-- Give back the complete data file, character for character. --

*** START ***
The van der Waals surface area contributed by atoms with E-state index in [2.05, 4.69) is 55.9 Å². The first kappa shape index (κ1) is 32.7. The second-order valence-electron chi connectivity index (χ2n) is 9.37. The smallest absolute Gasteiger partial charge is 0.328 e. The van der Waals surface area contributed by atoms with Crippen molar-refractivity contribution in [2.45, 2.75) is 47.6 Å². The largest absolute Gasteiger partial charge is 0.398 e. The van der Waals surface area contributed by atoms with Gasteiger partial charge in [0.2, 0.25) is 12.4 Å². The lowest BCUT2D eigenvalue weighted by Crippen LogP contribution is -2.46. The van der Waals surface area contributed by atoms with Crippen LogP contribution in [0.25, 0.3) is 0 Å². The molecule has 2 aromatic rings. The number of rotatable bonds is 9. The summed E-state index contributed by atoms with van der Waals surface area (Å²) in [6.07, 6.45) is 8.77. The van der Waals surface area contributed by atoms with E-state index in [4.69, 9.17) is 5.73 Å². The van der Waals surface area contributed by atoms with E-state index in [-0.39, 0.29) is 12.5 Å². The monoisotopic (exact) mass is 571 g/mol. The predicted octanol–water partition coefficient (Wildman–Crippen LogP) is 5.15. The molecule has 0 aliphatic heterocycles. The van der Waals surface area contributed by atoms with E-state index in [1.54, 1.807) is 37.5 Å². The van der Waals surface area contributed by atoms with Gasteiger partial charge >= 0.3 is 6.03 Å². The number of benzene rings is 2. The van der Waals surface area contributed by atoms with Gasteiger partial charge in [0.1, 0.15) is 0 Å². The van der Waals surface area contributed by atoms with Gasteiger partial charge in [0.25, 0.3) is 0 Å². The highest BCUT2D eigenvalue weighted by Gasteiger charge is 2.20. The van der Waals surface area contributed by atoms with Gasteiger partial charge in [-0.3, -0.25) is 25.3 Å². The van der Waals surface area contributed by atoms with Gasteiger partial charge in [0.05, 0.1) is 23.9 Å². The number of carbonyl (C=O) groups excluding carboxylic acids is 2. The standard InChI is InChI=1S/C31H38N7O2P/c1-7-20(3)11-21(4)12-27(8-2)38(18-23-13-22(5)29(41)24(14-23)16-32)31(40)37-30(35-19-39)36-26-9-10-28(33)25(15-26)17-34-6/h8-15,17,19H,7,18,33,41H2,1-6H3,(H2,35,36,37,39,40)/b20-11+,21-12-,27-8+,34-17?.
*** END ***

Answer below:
The van der Waals surface area contributed by atoms with E-state index in [2.05, 4.69) is 55.9 Å². The first kappa shape index (κ1) is 32.7. The second-order valence-electron chi connectivity index (χ2n) is 9.37. The smallest absolute Gasteiger partial charge is 0.328 e. The van der Waals surface area contributed by atoms with Crippen molar-refractivity contribution in [2.45, 2.75) is 47.6 Å². The largest absolute Gasteiger partial charge is 0.398 e. The van der Waals surface area contributed by atoms with Gasteiger partial charge in [0.2, 0.25) is 12.4 Å². The lowest BCUT2D eigenvalue weighted by Crippen LogP contribution is -2.46. The van der Waals surface area contributed by atoms with Crippen LogP contribution in [0.25, 0.3) is 0 Å². The molecule has 2 aromatic rings. The number of rotatable bonds is 9. The summed E-state index contributed by atoms with van der Waals surface area (Å²) in [6.07, 6.45) is 8.77. The van der Waals surface area contributed by atoms with E-state index in [4.69, 9.17) is 5.73 Å². The van der Waals surface area contributed by atoms with E-state index in [-0.39, 0.29) is 12.5 Å². The monoisotopic (exact) mass is 571 g/mol. The predicted octanol–water partition coefficient (Wildman–Crippen LogP) is 5.15. The molecule has 0 aliphatic heterocycles. The van der Waals surface area contributed by atoms with E-state index in [1.54, 1.807) is 37.5 Å². The van der Waals surface area contributed by atoms with Gasteiger partial charge >= 0.3 is 6.03 Å². The number of benzene rings is 2. The van der Waals surface area contributed by atoms with Gasteiger partial charge in [0.1, 0.15) is 0 Å². The van der Waals surface area contributed by atoms with Gasteiger partial charge in [0.25, 0.3) is 0 Å². The highest BCUT2D eigenvalue weighted by Gasteiger charge is 2.20. The van der Waals surface area contributed by atoms with Gasteiger partial charge in [-0.3, -0.25) is 25.3 Å². The van der Waals surface area contributed by atoms with Gasteiger partial charge in [0.05, 0.1) is 23.9 Å². The number of carbonyl (C=O) groups excluding carboxylic acids is 2. The standard InChI is InChI=1S/C31H38N7O2P/c1-7-20(3)11-21(4)12-27(8-2)38(18-23-13-22(5)29(41)24(14-23)16-32)31(40)37-30(35-19-39)36-26-9-10-28(33)25(15-26)17-34-6/h8-15,17,19H,7,18,33,41H2,1-6H3,(H2,35,36,37,39,40)/b20-11+,21-12-,27-8+,34-17?.